But because his status outside society had freed him from slavish adherence to linear, Western-style thought, the Wolf knew of a quicker route to Grandma's house. He burst into the house and ate Grandma, a course of action affirmative of his nature as a predator. Then, unhampered by rigid, traditionalist gender-role notions, he put on Grandma's nightclothes, crawled under the bedclothes, and awaited developments.

Red Riding Hood entered the cottage and said, "Grandma, I have brought you some cruelty-free snacks to salute you in your role of wise and nurturing matriarch."

The wolf said softly, "Come closer, child, so that I might see you."

Red Riding Hood said, "Goodness! Grandma, what big eyes you have!"

"You forget that I am optically challenged."

"And Grandma, what an enormous - er - what a fine nose you have."

"Naturally, I could have had it fixed to help my acting career, but I didn't give in to such societal pressures, my child."

"And Grandma, what very big, sharp teeth you have!"

The wolf could not take any more of these specialist slurs, and, in a reaction appropriate for his accustomed milieu, he leaped out of bed, grabbed Little Red Riding Hood, and opened his jaws so wide that she could see her poor grandmother cowering in his belly.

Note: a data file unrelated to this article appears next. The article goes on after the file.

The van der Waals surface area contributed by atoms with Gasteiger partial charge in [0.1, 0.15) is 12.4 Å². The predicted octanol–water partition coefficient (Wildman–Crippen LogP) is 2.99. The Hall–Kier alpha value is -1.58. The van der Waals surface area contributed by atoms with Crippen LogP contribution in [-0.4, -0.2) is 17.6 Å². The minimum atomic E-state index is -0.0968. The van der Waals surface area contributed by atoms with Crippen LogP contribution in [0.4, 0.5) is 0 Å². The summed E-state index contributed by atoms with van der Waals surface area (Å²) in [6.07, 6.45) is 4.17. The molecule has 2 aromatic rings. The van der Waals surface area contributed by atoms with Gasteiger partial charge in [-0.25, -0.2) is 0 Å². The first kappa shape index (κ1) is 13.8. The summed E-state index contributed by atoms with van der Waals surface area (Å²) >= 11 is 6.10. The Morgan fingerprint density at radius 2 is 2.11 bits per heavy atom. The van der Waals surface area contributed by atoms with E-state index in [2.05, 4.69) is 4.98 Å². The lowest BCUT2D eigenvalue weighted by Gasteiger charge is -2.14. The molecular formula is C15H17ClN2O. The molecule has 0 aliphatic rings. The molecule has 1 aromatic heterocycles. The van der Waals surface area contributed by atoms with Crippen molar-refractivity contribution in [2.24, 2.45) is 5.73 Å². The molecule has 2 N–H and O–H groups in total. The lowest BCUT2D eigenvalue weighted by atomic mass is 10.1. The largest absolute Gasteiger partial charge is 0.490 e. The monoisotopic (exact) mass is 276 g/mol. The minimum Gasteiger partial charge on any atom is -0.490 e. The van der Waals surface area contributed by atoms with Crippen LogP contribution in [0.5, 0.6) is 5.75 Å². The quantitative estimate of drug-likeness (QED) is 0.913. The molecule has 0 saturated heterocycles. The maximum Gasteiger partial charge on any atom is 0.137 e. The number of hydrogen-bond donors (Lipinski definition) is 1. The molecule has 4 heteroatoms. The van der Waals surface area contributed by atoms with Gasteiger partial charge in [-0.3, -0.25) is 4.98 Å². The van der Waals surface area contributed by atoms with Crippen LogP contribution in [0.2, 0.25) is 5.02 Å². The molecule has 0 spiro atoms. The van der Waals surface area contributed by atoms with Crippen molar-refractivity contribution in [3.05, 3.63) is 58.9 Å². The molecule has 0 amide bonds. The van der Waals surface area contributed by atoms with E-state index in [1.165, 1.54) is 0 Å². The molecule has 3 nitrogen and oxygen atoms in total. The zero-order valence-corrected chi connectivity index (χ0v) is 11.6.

"Aren't you forgetting something?" Red Riding Hood bravely shouted. "You must request my permission before proceeding to a new level of itimacy!"

The wolf was so startled by this statement that he loosened his grasp on her.

At the same time, the woodchopper burst into the cottage, brandishing an ax.

"Hands off!" cried the woodchopper.

"And what do you think you're doing?" cried Little Red Riding Hood. "If I let you help me now, I would be expressing a lack of confidence in my own abilities, which would lead to poor self-esteem and lower achievement scores on college entrance exams."

"Last chance, sister! Get your hands off that endangered species! This is an FBI sting!" screamed the woodchopper, and when Little Red Riding Hood nonetheless made a sudden motion, he sliced off her head.

"Thank goodness you got here in time," said the wolf. "The brat and her grandmother lured me in here. I thought I was a goner."

"No, I think I'm the real victim, here," said the woodchopper. "I've been dealing with my anger ever since I saw her picking those protected flowers earlier. And now I'm going to have such a trauma. Do you have any aspirin?"

"Sure," said the wolf.

"Thanks."